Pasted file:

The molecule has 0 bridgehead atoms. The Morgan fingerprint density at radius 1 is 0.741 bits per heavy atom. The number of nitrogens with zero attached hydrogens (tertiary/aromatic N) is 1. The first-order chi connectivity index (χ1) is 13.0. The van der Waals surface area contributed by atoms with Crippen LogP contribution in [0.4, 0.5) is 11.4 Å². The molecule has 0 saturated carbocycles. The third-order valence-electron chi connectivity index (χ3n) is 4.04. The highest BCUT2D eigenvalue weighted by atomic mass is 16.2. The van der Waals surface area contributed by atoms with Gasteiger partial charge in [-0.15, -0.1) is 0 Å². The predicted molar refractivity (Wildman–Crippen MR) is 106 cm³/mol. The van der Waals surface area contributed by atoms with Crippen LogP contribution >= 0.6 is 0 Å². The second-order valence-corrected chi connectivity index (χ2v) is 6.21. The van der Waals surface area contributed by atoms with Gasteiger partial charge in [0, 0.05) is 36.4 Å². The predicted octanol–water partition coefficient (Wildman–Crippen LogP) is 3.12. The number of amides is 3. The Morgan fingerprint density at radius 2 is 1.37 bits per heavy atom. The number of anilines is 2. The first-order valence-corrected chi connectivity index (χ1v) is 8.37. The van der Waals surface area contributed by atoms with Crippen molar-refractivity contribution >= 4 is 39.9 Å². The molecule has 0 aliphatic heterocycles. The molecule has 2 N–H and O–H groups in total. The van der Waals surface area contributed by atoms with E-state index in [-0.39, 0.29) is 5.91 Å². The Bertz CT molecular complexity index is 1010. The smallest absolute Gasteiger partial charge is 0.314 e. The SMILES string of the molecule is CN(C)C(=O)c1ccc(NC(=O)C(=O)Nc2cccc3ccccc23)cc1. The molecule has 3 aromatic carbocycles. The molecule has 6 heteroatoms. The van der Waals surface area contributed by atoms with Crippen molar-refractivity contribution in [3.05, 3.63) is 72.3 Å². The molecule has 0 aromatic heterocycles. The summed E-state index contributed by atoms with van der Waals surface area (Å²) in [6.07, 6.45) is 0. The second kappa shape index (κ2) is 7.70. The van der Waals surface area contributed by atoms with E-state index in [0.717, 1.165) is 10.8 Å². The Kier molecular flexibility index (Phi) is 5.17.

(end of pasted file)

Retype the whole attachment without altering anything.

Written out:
The molecule has 0 bridgehead atoms. The Morgan fingerprint density at radius 1 is 0.741 bits per heavy atom. The number of nitrogens with zero attached hydrogens (tertiary/aromatic N) is 1. The first-order chi connectivity index (χ1) is 13.0. The van der Waals surface area contributed by atoms with Crippen LogP contribution in [0.4, 0.5) is 11.4 Å². The molecule has 0 saturated carbocycles. The third-order valence-electron chi connectivity index (χ3n) is 4.04. The highest BCUT2D eigenvalue weighted by atomic mass is 16.2. The van der Waals surface area contributed by atoms with Gasteiger partial charge in [-0.15, -0.1) is 0 Å². The predicted molar refractivity (Wildman–Crippen MR) is 106 cm³/mol. The van der Waals surface area contributed by atoms with Crippen LogP contribution >= 0.6 is 0 Å². The second-order valence-corrected chi connectivity index (χ2v) is 6.21. The van der Waals surface area contributed by atoms with Gasteiger partial charge in [0, 0.05) is 36.4 Å². The predicted octanol–water partition coefficient (Wildman–Crippen LogP) is 3.12. The number of amides is 3. The Morgan fingerprint density at radius 2 is 1.37 bits per heavy atom. The number of anilines is 2. The first-order valence-corrected chi connectivity index (χ1v) is 8.37. The van der Waals surface area contributed by atoms with Crippen molar-refractivity contribution >= 4 is 39.9 Å². The molecule has 0 aliphatic heterocycles. The molecule has 2 N–H and O–H groups in total. The van der Waals surface area contributed by atoms with E-state index in [-0.39, 0.29) is 5.91 Å². The Bertz CT molecular complexity index is 1010. The smallest absolute Gasteiger partial charge is 0.314 e. The SMILES string of the molecule is CN(C)C(=O)c1ccc(NC(=O)C(=O)Nc2cccc3ccccc23)cc1. The molecule has 3 aromatic carbocycles. The molecule has 6 heteroatoms. The van der Waals surface area contributed by atoms with Crippen molar-refractivity contribution in [3.05, 3.63) is 72.3 Å². The molecule has 0 aromatic heterocycles. The summed E-state index contributed by atoms with van der Waals surface area (Å²) in [6.07, 6.45) is 0. The second kappa shape index (κ2) is 7.70. The van der Waals surface area contributed by atoms with E-state index in [0.717, 1.165) is 10.8 Å². The Kier molecular flexibility index (Phi) is 5.17.